Wednesday, 2 December 2020

Second on the 2nd: re-visiting Valencia

 Here is a blog post from December 2014 when we had been to Valencia. Valencia is so beautiful, that it merits a second visit:


Last week the builders had a week off and we took the opportunity to go on holiday. We took the campervan and drove to Valencia (took us 6 hours in our ‘slow coach’).

I’d never been to Valencia and we were pleasantly surprised. The Camper Parque was outside the city but next to a Metro station, so we did not have to drive into Valencia.

One lovely feature of Valencia is the (dry) Turia river that runs through the town.
In place of 120 hectares of dry riverbed, the city centre has a lush green garden split into twelve parts and full of native and non-native plants and Spanish wildlife, ponds and a zen garden, all developed by the Catalan architect Ricardo Bofill. As a real park for the people, it is also home to an athletics track, artworks, climbing walls, football pitches, cafes, ponds and flowers. Traffic is diverted over the top of the 11km-long park via bridges at several intervals.

(Funny to see palm trees grow through a hole in the bridge!)
Children can explore the Gulliver Park; an adventure playground featuring a large fibre glass model of Gulliver tied to the ground with ropes. Children can climb on it. Gulliver’s clothes make a network of slides and ladders.(Adults not allowed...)

There are beautiful buildings in the old part. We liked the train station. Estation del Nort, a modernist building, built in the Arts and Crafts style.

And we liked the National Ceramics Museum, which is housed in a palace that dates from the 15th century and was refurbished in 1740 in rococo style with a magnificent alabaster entrance. Inside, we found 18th century carriages, the 19th century rooms, medieval ceramics and an important collection of tiles.

While window shopping in town, I really liked the shops that sold beautiful fabrics that are used for making traditional costumes. In the photo you can see shawls, hair combs, a fan, beautiful fabric, and cotton under garments.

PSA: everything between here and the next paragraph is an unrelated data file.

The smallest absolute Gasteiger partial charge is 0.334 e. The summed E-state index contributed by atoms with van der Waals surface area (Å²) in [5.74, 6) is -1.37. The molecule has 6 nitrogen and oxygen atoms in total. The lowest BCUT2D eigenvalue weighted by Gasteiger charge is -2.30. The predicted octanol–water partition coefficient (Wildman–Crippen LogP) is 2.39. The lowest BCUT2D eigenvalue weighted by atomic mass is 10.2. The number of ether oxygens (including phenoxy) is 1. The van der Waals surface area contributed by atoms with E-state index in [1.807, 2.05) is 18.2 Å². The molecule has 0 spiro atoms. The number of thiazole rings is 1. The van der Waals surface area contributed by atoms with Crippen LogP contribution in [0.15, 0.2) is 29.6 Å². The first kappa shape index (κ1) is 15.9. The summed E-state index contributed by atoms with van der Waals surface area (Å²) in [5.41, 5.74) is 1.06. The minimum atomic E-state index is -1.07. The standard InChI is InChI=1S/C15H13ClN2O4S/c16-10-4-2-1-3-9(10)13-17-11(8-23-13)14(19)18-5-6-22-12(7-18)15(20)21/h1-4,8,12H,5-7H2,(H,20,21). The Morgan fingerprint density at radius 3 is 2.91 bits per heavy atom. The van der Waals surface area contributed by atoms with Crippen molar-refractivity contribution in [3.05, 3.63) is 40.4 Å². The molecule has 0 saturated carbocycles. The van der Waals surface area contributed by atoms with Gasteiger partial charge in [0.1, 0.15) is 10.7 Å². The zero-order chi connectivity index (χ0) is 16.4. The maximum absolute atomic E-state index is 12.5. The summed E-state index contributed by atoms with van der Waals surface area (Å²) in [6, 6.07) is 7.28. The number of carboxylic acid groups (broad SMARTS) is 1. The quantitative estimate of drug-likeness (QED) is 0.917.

The modern part of Valencia is architecturally just as spectacular as the old part. The Opera House, 

the Science Museum, 

the Oceanografic and the Agora and the surrounding park are worth more than one visit. 

We spent a day in the Oceanografic, a huge aquarium with a dolphin show and whale and shark tanks.

There is a very interesting covered food market 

and of course I must mention that Valencia is where paella comes from. 

There are loads of lovely restaurants. Most have outside seating which in winter have heaters. The food is great and so are the people.

I heartily recommend Valencia as a city break if you ever have the chance.

That's it for tonight, thanks for visiting.



  1. Hi Lisca, I enjoyed the second look I think this was first look for me. I love seeing those beautiful buildings with the old architecture. I get to travel around through yours and Chris;s blogs thanks and Happy second on the 2nd

  2. Valencia looks beautiful. I'm glad you shared this. I need to visit Spain. I have been to Barcelona once, but there is so much more I can tell from your posts. I love the mix of modern and classic style buildings. Hope your month is going well. Hugs-Erika

  3. I remember that post, Lisca. I'm SO glad you brought it back for a second look. I knew I had seen it from the first photo that had the palms through the bridge. I've never met a palm I didn't remember (grin). I also remember the market and the train station. Thanks so much for sharing this with us as your second look on the 2nd, dear.

  4. This is a beautiful post and such a lovely place.

  5. Oh I want to go!!! and have that meal too!

  6. What a fabulous place to visit! Some areas in Spain are on our list to day....Hugs, Chris